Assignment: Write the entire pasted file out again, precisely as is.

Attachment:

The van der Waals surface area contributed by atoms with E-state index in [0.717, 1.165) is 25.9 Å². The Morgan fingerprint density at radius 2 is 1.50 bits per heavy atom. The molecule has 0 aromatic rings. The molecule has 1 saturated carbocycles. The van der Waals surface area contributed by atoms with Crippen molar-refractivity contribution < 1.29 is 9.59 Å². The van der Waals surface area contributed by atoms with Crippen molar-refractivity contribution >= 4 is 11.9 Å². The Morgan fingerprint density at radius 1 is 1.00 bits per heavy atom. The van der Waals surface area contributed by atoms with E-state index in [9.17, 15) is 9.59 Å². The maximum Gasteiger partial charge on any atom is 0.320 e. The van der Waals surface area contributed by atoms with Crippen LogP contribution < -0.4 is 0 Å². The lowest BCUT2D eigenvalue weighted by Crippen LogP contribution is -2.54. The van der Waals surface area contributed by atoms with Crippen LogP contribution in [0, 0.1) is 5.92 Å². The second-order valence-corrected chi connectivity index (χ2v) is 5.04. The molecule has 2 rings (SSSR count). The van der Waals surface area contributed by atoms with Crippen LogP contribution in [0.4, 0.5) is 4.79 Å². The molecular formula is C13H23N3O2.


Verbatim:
The van der Waals surface area contributed by atoms with E-state index in [0.717, 1.165) is 25.9 Å². The Morgan fingerprint density at radius 2 is 1.50 bits per heavy atom. The molecule has 0 aromatic rings. The molecule has 1 saturated carbocycles. The van der Waals surface area contributed by atoms with Crippen molar-refractivity contribution < 1.29 is 9.59 Å². The van der Waals surface area contributed by atoms with Crippen molar-refractivity contribution >= 4 is 11.9 Å². The Morgan fingerprint density at radius 1 is 1.00 bits per heavy atom. The van der Waals surface area contributed by atoms with E-state index in [9.17, 15) is 9.59 Å². The maximum Gasteiger partial charge on any atom is 0.320 e. The van der Waals surface area contributed by atoms with Crippen LogP contribution < -0.4 is 0 Å². The lowest BCUT2D eigenvalue weighted by Crippen LogP contribution is -2.54. The van der Waals surface area contributed by atoms with Crippen LogP contribution in [0, 0.1) is 5.92 Å². The second-order valence-corrected chi connectivity index (χ2v) is 5.04. The molecule has 2 rings (SSSR count). The van der Waals surface area contributed by atoms with Crippen LogP contribution in [0.4, 0.5) is 4.79 Å². The molecular formula is C13H23N3O2.